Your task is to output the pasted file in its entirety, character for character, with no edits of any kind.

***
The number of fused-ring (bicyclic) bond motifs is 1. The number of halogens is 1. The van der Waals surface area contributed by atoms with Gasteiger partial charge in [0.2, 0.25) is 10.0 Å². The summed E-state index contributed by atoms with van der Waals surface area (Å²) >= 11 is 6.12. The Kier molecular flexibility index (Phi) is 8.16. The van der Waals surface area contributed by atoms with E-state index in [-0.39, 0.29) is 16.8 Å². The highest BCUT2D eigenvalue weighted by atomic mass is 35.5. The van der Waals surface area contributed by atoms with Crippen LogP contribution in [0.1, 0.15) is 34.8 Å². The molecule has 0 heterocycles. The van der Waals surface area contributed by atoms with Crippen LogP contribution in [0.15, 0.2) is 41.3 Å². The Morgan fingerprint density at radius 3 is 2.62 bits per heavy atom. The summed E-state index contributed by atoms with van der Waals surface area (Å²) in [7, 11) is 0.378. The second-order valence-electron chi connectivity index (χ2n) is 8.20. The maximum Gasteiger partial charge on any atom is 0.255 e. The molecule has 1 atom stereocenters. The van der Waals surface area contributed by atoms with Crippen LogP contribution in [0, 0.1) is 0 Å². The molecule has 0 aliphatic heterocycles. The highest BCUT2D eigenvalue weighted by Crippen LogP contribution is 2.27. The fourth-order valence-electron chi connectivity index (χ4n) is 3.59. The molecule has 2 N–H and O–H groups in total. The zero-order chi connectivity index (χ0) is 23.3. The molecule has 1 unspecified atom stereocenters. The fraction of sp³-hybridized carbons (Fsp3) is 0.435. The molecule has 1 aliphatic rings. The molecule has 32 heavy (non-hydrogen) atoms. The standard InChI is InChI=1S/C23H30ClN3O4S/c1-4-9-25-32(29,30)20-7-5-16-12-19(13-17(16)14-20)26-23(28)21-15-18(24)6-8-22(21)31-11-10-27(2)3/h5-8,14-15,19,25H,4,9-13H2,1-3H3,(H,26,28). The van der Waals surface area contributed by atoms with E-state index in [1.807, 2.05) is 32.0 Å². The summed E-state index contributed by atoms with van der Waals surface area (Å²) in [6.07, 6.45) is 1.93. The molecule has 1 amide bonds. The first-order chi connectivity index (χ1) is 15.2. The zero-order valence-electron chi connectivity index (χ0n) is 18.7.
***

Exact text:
The number of fused-ring (bicyclic) bond motifs is 1. The number of halogens is 1. The van der Waals surface area contributed by atoms with Gasteiger partial charge in [0.2, 0.25) is 10.0 Å². The summed E-state index contributed by atoms with van der Waals surface area (Å²) >= 11 is 6.12. The Kier molecular flexibility index (Phi) is 8.16. The van der Waals surface area contributed by atoms with E-state index in [-0.39, 0.29) is 16.8 Å². The highest BCUT2D eigenvalue weighted by atomic mass is 35.5. The van der Waals surface area contributed by atoms with Crippen LogP contribution in [0.1, 0.15) is 34.8 Å². The molecule has 0 heterocycles. The van der Waals surface area contributed by atoms with Crippen LogP contribution in [0.15, 0.2) is 41.3 Å². The Morgan fingerprint density at radius 3 is 2.62 bits per heavy atom. The summed E-state index contributed by atoms with van der Waals surface area (Å²) in [7, 11) is 0.378. The second-order valence-electron chi connectivity index (χ2n) is 8.20. The maximum Gasteiger partial charge on any atom is 0.255 e. The molecule has 1 atom stereocenters. The van der Waals surface area contributed by atoms with Crippen LogP contribution in [0, 0.1) is 0 Å². The molecule has 0 aliphatic heterocycles. The highest BCUT2D eigenvalue weighted by Crippen LogP contribution is 2.27. The fourth-order valence-electron chi connectivity index (χ4n) is 3.59. The molecule has 2 N–H and O–H groups in total. The zero-order chi connectivity index (χ0) is 23.3. The molecule has 1 unspecified atom stereocenters. The fraction of sp³-hybridized carbons (Fsp3) is 0.435. The molecule has 1 aliphatic rings. The molecule has 32 heavy (non-hydrogen) atoms. The standard InChI is InChI=1S/C23H30ClN3O4S/c1-4-9-25-32(29,30)20-7-5-16-12-19(13-17(16)14-20)26-23(28)21-15-18(24)6-8-22(21)31-11-10-27(2)3/h5-8,14-15,19,25H,4,9-13H2,1-3H3,(H,26,28). The van der Waals surface area contributed by atoms with E-state index in [1.807, 2.05) is 32.0 Å². The summed E-state index contributed by atoms with van der Waals surface area (Å²) in [6.07, 6.45) is 1.93. The molecule has 1 amide bonds. The first-order chi connectivity index (χ1) is 15.2. The zero-order valence-electron chi connectivity index (χ0n) is 18.7.